Getting people to communicate with the communicators is a constant struggle. We often receive pushback because personnel feel it’s a waste of time or even against the rules to be interviewed or write about their special project. They often have the mentality of “I’m doing a good job at the work I signed on for, why do I have to do this ‘extra’ work?” or “I have a secret clearance so that means I’m not supposed to talk about any of my work.”


In reality, it could actually benefit you and your colleagues to share more with your public affairs office. Public affairs specialists act as unofficial lobbyists on behalf of their organizations. They sometimes do this by working with government officials directly on issues of public concern. But most often they do it indirectly by communicating the great work of the organization through different mediums to maintain a good reputation and ensure long-term support and success.


For example, when the creation of U.S. Africa Command was announced in February 2007, it “faced intense scrutiny and criticism throughout its early days.” Stakeholders included the DoD, USAID, African regional and national governments, U.S. Congress and the armed services staffing and funding the command. Some key concerns the communications team faced included distrust of Western powers given the U.S.’s colonial past with Europe and the invasion of Iraq, lack of consultation with African leaders before making the announcement and underestimating the overall change in overseas military programs, among other challenges. The communications team worked wonders through building messaging based on the importance of African partnership, leadership speeches and talking points, keeping everyone informed with internal meetings and external communication mediums, involving stakeholders in the construction process and many other tactics. “By September 2007, they had developed a very strong rapport… Many were Africanists who strongly believed in the idea of the command and wanted to see the DoD put more priority on African issues.” These efforts resulted in a formal establishment ceremony held in October 2008, and attended by U.S. ambassadors to Africa, German officials, State Department officials and USAID. (Galvin, 2019)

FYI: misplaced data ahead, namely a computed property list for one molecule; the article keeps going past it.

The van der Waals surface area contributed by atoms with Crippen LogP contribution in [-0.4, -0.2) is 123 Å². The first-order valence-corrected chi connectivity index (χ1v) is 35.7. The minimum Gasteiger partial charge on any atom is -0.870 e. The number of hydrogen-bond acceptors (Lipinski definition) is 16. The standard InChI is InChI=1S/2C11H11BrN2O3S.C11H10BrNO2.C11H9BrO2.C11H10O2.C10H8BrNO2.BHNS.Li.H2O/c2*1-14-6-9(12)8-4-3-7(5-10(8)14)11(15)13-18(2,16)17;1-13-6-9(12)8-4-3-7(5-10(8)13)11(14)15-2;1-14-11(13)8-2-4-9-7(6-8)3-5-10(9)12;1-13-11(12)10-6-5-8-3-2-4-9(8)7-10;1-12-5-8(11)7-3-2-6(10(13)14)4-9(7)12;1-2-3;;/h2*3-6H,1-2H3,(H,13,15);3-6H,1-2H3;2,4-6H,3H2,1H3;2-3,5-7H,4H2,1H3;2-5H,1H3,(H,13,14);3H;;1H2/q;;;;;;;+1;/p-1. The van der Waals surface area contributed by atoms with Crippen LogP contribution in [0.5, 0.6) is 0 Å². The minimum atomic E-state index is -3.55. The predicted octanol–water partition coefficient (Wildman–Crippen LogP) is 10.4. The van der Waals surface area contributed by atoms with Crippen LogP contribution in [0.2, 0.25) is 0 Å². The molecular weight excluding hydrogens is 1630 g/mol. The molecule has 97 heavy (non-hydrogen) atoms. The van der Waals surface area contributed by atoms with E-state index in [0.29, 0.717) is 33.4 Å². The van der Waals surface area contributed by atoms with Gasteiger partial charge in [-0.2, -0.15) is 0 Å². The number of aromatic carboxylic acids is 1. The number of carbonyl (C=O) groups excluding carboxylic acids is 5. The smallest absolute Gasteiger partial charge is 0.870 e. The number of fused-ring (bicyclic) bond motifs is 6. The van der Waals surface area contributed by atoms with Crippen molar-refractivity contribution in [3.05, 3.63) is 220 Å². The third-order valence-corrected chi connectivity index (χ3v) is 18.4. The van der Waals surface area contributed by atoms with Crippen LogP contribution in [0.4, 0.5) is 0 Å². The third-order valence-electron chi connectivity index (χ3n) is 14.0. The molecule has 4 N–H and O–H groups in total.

Public Affairs is part of your organization and most times can be directly linked to public acknowledgement of your overall success. They should not be treated as undercover spies trying to extract secret information or outcasts attempting to slow your work. They have a job to do and that is to advocate for your position and the organization you work for. So, take some time out of your busy schedule, offer them a chair and an introspective look at your work, and allow them to make magic with their little notebooks and pencils and exceptionally creative campaigns and messaging. The results will make all the difference for your organization.


TIVC’s mission is to help people work better together, and we are a proven leader in Human Enterprise Optimization recognizing that people are an organization’s greatest assets. TIVC was founded by Jean Payne in 2014. It is a CVE-certified Service-Disabled Veteran-Owned Small Business headquartered in Charles Town, W.Va. We have current and former contracts with government and commercial customers across the nation. Contact us today at for all your strategic communications needs.